Is the actor capable of action?

Does he recognize the need for action?

Will his actions be enough?

What about the consequences of said actions?

Go back to every book or movie you have ever read and think about them using this framework. Whether the story is about mythic heroes saving the known world/galaxy/universe or a personal struggle to overcome deep seated fears each successful narrative presents a compelling actor facing a real need doing something about it.

That, in a nutshell, is what a Hero is all about.

Indeed I have. Not one but two books which every aspiring fantasy writer should have in their reference library:

A word of caution, these are reference books, the stuff that they professor’s back in college warned you were second tier sources. If your looking for in depth studies of myth cycles, ancient history and the like you might want to start with The Hero with a  Thousand Faces and go from there. Or grab copies of El Cid, The Odyssey and Le Morte d’Arthur.

But if your looking for a quick answer and don’t want to spend the next 6 hours in a wiki walk then these books are the answer.

The first, as the title suggest, is an encyclopedia of myths and legends from around the world. It concentrates on Ancient Europe but it does cover the rest of the globe in some details. It also tends to cram a wide series of subjects under certain meta-headings which works most of the time although I found that dropping the Arthurian Mythology under the Celtic setting heading was inaccurate to say the least (Arthur has its own mythos created in Post-Roman Western Europe). Plus a few errors and false assumptions creep here and there but as a well research reference guide to all things mythological you could do far worse. Especially if you pick it up under $10 in the bargain bin, as I did.

The second book is a collection of essays geared for the fantasy writer searching for research material on medieval settings. Like the first it concentrates largely on medieval Western Europe (500 CE to 1600 CE with some material extending to the modern era). It has some fascinating essays on magic, sources and uses as well as handy list of terms.  Again, it does not make the claim to be the end all and be all of sources for writers but it is a compact enough to sit on your desk while you work on your latest WIP.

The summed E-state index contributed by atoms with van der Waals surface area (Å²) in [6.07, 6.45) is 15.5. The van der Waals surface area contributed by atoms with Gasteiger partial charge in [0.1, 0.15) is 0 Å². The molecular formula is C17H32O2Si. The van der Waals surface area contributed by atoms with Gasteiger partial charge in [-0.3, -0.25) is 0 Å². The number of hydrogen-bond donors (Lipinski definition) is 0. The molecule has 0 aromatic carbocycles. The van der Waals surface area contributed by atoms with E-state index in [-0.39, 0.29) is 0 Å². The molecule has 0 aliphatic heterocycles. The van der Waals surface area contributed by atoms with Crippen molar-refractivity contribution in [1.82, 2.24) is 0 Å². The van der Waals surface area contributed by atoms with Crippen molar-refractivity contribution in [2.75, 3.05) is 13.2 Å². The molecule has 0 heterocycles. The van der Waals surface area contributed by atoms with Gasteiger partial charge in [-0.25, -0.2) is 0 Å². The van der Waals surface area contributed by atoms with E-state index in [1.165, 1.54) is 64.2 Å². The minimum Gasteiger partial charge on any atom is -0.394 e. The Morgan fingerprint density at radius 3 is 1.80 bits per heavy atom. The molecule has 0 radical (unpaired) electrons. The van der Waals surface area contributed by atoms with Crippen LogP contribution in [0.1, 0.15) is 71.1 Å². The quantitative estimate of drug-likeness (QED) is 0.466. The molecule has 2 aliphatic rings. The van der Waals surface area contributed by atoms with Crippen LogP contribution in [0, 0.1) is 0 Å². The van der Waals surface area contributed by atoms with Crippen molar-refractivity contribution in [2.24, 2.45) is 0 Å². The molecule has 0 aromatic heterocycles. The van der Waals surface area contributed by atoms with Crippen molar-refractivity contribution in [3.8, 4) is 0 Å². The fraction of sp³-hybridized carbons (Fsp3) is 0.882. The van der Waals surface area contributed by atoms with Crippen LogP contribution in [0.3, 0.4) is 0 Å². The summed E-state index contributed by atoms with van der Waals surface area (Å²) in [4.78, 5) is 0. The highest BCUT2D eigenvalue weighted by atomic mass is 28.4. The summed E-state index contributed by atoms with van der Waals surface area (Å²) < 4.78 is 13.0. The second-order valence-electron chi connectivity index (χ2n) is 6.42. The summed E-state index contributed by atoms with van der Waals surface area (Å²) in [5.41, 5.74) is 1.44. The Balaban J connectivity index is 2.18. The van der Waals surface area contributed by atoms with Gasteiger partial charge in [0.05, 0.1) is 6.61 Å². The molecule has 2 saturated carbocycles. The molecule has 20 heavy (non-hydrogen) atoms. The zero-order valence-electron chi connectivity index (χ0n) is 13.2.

I recommend both books as excellent places to start your research and as handy guides to all thing ancient, fantasy and fantastic. See if you can snatch them in your local book store (search the bargain bins first) or ask for them in your local library.

If you have any books to recomend, please do so. I’ll like to check them out.

That’s all for now folks, see you around.

Oh and before I forget, here is a video for ya!

NaNo (National Novel Writing Month) is just around the corner, well OK, three months away. Still not too early to start the preparations.

As you probably guessed from my last few posts, I’ve been knee deep in world building, title writing and research. All of that leading to the NaNo kickoff on November 1st. I enjoyed last year NaNo (my first) although the stress was unbearable. Cranking 50K words in 30 days is not easy, especially when you have never done anything like that before.

In fact this blog was born out of last years efforts and will served as the platform for this years enterprise.

So are you ready for your NaNo 09?

Mine will be Age of Iron (working title) and to inspire me (and all those NaNo overachievers out there) here is a video for you.  Enjoy:

Cartography (in Greek chartis = map and graphein = write) is the study and practice of making geographical maps. Combining science, aesthetics, and technique, cartography builds on the premise that reality can be modeled in ways that communicate spatial information effectively.

I suck at drawing. I suck so bad that if I draw a stick figure, it looks at me and gives me the finger. So when it comes to maps I am no good.

But why are maps important in speculative fiction?

Because they tell you the shape of the world/universe you created.